CFOs - Confined Feeding Operations

A Note on Risk


PDFA Note on Risk

Paul Ebner and Yingying Hong - Purdue Animal Sciences

The articles featured in this section (Current Research) focus on issues related to livestock production and its potential impact on human health. Concerns over these issues are sometimes voiced by neighbors and other members of the community when a new CFO is planned or proposed. Facing decisions as a policy maker regarding these issues, however, is difficult for a number of reasons. In some cases, the science may not be settled for a particular issue. In those cases, we have tried to provide a description of the "state of the research", noting where there is consensus in some areas and explaining why there is still disagreement in others. This may be frustrating to the reader, but science is often many shades of gray before it is black and white. The difficulty in decision-making is compounded by the fact that there is very little information available for a policy maker in terms of effective protection or preventive measures for almost all issues described here. For instance, if antibiotic resistance is a concern, there is no specific research available to indicate that requiring a CFO be X number of feet from a neighboring residence will prove to be adequate or inadequate in alleviating this concern.

It is also important to talk about "risk". Broadly defined, risk is the probability of something being lost. Almost all activities or actions involve some level of risk. There is risk in walking across the street. The risk is easily quantifiable, and measures can be taken to alleviate or minimize that risk (crosswalks, walk signals, looking both ways). In cases where science is unsettled, however, sometimes risk cannot be quantified. This can be compounded if the true preference is for zero risk. Countries have traditionally taken different approaches to decision making in the face of scientific uncertainties and unquantifiable risk. European countries have often applied what is called the precautionary principle in such cases. In adapting a precautionary principle, decisions may be made based on what could happen, even if there is a lack of scientific consensus. In the United States, regulatory decisions regarding livestock production (and most other industries) have traditionally not used the precautionary principle, but have relied more on scientific consensus. Both are equally scientific and equally research based. They just use different processes for making decisions and approach risk differently.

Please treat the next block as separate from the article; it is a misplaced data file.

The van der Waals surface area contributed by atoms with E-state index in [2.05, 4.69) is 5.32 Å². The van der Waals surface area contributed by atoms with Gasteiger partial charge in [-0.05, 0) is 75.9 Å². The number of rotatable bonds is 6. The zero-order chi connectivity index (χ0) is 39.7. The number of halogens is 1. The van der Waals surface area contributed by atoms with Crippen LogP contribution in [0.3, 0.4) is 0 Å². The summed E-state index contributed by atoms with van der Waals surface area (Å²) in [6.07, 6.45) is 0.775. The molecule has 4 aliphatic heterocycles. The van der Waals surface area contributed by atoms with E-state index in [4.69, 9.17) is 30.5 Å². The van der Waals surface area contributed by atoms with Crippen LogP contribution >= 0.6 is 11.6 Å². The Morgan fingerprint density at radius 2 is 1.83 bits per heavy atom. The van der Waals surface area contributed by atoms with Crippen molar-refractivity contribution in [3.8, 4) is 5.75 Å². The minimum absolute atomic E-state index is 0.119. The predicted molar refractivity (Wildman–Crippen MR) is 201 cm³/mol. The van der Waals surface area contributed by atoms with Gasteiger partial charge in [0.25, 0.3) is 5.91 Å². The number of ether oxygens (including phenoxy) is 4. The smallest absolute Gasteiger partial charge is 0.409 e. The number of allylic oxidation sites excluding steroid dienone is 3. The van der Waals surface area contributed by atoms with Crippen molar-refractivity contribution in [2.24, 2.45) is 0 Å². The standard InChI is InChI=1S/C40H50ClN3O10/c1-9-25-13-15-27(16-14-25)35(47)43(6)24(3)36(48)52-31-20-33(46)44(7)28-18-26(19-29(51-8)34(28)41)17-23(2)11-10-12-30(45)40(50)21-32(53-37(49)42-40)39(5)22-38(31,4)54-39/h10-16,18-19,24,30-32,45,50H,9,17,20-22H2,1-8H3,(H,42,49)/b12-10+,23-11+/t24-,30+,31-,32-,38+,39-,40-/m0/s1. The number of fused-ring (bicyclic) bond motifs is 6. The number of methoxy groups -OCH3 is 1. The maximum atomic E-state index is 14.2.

Confined feeding operations of cattle. Yuma, Az.  

Finally, the issues discussed here are not restricted to CFO-size farms (follow this link for a definition of CFO). While this site focuses on CFOs and concerns over the issues described here are regularly voiced in regard to CFOs, almost all issues addressed on this site do not discriminate based on the actual size of the farm. Using antibiotic resistance once again as an example, the issue is the same with a farm of 599 pigs and a farm with 600 pigs, which is the threshold number of pigs for a farm to be regulated as a CFO in Indiana. Moreover, not all farms use the same practices. Currently, many large CFOs do not use antibiotics at all or use them only to treat specific diseases. The potential impact these farms may have on antibiotic resistance could, in fact, be negligible compared to a farm with far fewer animals but more frequent antibiotic use.

We will update this site as new information becomes available. In the meantime, however, we welcome any and all comments. We encourage you to contact us at pebner@purdue.edu if you would like any further information or clarifications.​​​​​​​​​​​​

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